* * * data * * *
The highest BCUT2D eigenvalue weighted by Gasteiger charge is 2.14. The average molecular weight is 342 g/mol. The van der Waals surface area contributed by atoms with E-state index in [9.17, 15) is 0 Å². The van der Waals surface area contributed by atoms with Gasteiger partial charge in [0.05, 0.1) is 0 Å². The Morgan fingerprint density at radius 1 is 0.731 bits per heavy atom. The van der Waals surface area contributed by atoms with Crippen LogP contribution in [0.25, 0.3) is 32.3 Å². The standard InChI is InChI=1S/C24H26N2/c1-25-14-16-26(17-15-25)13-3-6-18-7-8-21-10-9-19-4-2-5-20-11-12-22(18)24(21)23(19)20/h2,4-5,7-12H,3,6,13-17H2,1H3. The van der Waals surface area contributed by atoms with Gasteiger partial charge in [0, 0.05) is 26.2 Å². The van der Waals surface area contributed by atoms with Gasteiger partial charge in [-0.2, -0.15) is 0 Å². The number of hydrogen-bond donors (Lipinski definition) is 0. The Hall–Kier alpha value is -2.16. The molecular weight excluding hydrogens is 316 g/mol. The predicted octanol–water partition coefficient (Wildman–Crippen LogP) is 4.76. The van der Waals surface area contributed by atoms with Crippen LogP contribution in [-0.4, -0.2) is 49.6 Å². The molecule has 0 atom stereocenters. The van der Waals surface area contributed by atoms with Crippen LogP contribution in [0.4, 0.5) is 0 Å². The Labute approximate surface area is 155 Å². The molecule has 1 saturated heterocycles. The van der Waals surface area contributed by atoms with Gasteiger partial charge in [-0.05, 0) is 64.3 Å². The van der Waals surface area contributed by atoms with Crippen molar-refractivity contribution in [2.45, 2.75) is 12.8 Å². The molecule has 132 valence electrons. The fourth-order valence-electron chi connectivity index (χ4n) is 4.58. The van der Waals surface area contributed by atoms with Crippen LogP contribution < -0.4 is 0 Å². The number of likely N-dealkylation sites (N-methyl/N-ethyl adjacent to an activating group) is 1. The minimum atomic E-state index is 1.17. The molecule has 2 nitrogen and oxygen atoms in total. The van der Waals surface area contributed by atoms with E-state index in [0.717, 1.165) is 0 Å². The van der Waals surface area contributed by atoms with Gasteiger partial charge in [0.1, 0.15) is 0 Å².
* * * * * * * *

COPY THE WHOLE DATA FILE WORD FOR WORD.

The highest BCUT2D eigenvalue weighted by Gasteiger charge is 2.14. The average molecular weight is 342 g/mol. The van der Waals surface area contributed by atoms with E-state index in [9.17, 15) is 0 Å². The van der Waals surface area contributed by atoms with Gasteiger partial charge in [0.05, 0.1) is 0 Å². The Morgan fingerprint density at radius 1 is 0.731 bits per heavy atom. The van der Waals surface area contributed by atoms with Crippen LogP contribution in [0.25, 0.3) is 32.3 Å². The standard InChI is InChI=1S/C24H26N2/c1-25-14-16-26(17-15-25)13-3-6-18-7-8-21-10-9-19-4-2-5-20-11-12-22(18)24(21)23(19)20/h2,4-5,7-12H,3,6,13-17H2,1H3. The van der Waals surface area contributed by atoms with Gasteiger partial charge in [0, 0.05) is 26.2 Å². The van der Waals surface area contributed by atoms with Gasteiger partial charge in [-0.2, -0.15) is 0 Å². The number of hydrogen-bond donors (Lipinski definition) is 0. The Hall–Kier alpha value is -2.16. The molecular weight excluding hydrogens is 316 g/mol. The predicted octanol–water partition coefficient (Wildman–Crippen LogP) is 4.76. The van der Waals surface area contributed by atoms with Crippen LogP contribution in [-0.4, -0.2) is 49.6 Å². The molecule has 0 atom stereocenters. The van der Waals surface area contributed by atoms with Crippen LogP contribution in [0.4, 0.5) is 0 Å². The Labute approximate surface area is 155 Å². The molecule has 1 saturated heterocycles. The van der Waals surface area contributed by atoms with Gasteiger partial charge in [-0.05, 0) is 64.3 Å². The van der Waals surface area contributed by atoms with Crippen molar-refractivity contribution in [2.45, 2.75) is 12.8 Å². The molecule has 132 valence electrons. The fourth-order valence-electron chi connectivity index (χ4n) is 4.58. The van der Waals surface area contributed by atoms with Crippen LogP contribution < -0.4 is 0 Å². The number of likely N-dealkylation sites (N-methyl/N-ethyl adjacent to an activating group) is 1. The minimum atomic E-state index is 1.17. The molecule has 2 nitrogen and oxygen atoms in total. The van der Waals surface area contributed by atoms with E-state index in [0.717, 1.165) is 0 Å². The van der Waals surface area contributed by atoms with Gasteiger partial charge in [0.1, 0.15) is 0 Å².